In the years of his tenure here, Jock Soto was a strong partner, muscular and large, to Wendy Whelan's tiny, sylph-like build. They danced to each other's strengths and images, with the result that there was that image of a large man lifting a live, precise mechanical doll. Never were they less than two fine dancers performing beautifully, but in some ways the difference in their physical statures imposed itself on the dance. Jock has retired and his audience wondered who would dance "his" roles, who would partner so generously. In Liturgy, the answer is that a dancer closer in stature to Wendy Whelan has taken the role. If Mr. Soto was perfect for the role, Mr. Evans is the new perfect. The lifts that demand stop-motion, freeze-frame precision and strength are executed without a flinch. In some ways the ballet is freed from its performers' physical statistics. It is a new, a great, thing to see this ballet with Wendy Whelan still dancing so intelligently but with this new partner. The dance shines.

Darci Kistler and Charles Askegard danced in both Monumentum pro Gesualdo and Movements for Piano and Orchestra. The are fine together and the two brief pieces deserve more attention than the audience can give them, having just come from the riches of Liturgy. Movements is a particular joy, with intimations of things to come (it was premiered in 1963) when early in the dance, dancers have some of the akimbo articulation of Keith Haring's figures!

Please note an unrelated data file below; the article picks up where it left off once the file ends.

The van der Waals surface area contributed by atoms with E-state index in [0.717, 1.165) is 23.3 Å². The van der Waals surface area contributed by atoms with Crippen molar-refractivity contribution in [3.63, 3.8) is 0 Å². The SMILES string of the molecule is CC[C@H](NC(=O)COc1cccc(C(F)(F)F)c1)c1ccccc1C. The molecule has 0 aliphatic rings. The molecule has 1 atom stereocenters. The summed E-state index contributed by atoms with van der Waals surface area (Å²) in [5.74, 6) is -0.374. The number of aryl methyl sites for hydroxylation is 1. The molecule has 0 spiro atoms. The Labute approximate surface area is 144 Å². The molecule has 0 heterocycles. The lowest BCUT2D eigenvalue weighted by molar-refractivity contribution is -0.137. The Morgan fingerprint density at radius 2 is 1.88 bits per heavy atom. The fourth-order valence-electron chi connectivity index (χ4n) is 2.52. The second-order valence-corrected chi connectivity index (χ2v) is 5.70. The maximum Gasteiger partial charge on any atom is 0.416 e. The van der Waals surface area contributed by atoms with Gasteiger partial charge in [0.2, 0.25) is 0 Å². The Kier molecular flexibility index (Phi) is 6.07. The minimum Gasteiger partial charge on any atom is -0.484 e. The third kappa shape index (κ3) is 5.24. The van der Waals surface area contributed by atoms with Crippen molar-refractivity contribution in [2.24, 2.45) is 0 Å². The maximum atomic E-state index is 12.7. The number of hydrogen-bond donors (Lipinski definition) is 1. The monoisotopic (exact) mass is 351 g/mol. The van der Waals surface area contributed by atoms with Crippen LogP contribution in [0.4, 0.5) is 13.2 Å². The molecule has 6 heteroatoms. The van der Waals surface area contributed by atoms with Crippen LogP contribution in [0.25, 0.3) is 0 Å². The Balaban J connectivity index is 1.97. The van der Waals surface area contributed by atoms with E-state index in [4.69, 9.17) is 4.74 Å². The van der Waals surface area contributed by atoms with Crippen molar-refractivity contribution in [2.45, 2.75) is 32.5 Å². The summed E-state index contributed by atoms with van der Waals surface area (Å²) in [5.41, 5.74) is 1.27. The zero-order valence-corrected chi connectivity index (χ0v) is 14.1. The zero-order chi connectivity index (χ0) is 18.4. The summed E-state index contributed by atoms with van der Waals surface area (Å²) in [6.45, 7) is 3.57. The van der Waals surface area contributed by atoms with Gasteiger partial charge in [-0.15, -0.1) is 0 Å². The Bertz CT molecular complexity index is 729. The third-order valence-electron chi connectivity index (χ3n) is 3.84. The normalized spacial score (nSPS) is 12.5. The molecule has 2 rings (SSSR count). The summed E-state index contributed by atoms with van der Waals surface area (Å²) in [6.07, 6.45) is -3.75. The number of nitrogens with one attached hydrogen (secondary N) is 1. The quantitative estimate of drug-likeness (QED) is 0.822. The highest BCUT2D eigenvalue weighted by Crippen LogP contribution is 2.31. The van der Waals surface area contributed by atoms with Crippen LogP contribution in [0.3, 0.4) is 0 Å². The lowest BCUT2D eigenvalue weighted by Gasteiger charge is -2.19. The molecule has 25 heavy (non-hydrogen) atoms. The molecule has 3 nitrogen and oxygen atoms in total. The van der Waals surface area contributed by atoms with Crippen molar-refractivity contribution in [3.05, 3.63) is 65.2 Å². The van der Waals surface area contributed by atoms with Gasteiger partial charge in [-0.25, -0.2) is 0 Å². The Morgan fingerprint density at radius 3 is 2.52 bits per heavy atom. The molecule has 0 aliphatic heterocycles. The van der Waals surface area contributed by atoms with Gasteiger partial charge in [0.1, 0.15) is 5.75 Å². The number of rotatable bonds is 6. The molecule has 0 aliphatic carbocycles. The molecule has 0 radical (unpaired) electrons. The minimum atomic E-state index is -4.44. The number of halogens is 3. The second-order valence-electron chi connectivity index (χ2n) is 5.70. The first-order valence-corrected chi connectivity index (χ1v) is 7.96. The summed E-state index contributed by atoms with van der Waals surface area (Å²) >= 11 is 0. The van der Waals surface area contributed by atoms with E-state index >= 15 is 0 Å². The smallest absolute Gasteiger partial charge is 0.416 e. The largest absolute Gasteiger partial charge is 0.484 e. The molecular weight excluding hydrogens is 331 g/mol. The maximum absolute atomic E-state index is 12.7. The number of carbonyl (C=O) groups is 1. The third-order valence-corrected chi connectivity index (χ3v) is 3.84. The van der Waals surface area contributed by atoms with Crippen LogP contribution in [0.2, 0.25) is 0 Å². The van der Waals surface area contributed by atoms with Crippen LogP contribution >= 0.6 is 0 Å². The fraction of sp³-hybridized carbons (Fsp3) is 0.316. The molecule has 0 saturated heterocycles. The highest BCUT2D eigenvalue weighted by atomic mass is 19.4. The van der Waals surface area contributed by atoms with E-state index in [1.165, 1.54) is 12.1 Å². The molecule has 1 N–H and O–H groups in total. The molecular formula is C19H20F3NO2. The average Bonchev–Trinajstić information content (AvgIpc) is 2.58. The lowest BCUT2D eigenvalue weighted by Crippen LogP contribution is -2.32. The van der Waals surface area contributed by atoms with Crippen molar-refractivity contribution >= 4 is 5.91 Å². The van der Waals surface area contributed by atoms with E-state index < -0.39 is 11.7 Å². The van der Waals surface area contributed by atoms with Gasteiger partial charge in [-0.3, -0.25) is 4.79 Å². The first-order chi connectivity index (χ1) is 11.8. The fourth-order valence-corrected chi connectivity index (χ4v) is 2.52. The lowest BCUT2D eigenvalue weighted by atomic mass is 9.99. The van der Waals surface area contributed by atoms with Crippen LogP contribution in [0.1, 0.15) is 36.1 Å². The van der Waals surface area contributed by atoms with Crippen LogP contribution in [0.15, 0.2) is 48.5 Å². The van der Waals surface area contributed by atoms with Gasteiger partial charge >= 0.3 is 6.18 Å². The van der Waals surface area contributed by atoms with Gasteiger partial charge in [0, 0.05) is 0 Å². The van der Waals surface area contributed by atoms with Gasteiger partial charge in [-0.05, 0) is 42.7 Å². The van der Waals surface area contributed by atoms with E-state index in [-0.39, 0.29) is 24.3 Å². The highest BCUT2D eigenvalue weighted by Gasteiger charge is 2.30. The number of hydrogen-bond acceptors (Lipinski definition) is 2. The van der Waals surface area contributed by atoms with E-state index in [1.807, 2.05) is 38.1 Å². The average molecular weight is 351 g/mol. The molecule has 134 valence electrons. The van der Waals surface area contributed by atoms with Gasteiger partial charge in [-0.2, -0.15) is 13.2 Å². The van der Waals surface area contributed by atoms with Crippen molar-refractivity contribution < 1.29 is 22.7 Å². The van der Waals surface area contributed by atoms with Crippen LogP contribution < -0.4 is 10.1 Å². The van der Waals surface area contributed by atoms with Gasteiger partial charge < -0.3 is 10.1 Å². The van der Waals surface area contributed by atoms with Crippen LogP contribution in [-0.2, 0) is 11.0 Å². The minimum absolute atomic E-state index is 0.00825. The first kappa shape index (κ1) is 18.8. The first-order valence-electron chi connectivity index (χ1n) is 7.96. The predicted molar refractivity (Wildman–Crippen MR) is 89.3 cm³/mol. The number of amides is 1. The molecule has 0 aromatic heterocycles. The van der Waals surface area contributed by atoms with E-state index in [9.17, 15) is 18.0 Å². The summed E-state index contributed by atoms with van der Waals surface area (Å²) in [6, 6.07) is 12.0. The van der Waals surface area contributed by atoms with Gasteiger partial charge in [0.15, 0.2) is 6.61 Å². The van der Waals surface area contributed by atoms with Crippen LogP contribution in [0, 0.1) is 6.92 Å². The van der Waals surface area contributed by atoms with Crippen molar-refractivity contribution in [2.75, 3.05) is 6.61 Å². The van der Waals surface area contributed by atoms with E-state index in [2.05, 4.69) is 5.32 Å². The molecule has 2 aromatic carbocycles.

Maurice Kaplow conducted the orchestra up to this point. He shows great sensitivity and understanding of these wildly different periods and modes of making music. For this final dance, Fearful Symmetries, Andrea Quinn took the podium.

Fearful Symmetries is one of Peter Martins's most engaging ballets, fast and intricate, using the dancers' skills and physical strength in unusual ways. It is also already fifteen years old! Among the three principal couples, it must be noted that Amar Ramasar has somehow grown over the past year - inhabited his skill and his long limbs with confidence and presence. Partnering the fine Abi Stafford, he - and they - are called upon to perform very demanding lifts. He has been a fine dancer for a time; now it is as if he owns up to that fact. This ballet is dazzling. The Steven Rubin costumes and the lighting are all fuchsia and magenta and blue. A childhood memory - or a recollection from the Central Park's Perennial Garden - is of staring into an impossibly lively bright magenta flower - a rose campion (mullein pink, lampflower) in full sunlight while lesser pinks and lavenders blink and vie for attention behind it. Such excitement for the senses!

The Nutcracker is a fine entertainment, but it is such a relief to have the New York City Ballet back to showing the other things it can do!

New York City Ballet - Monumentum Pro Gesualdo - Darci Kistler and Charles Askegard
Photo courtesy of Paul Kolnik

New York City Ballet - Liturgy - Wendy Whelan and Albert Evans
Photo courtesy of Paul Kolnik

Search for articles by
Performance Reviews, Places to Dance, Fashion, Photography, Auditions, Politics, Health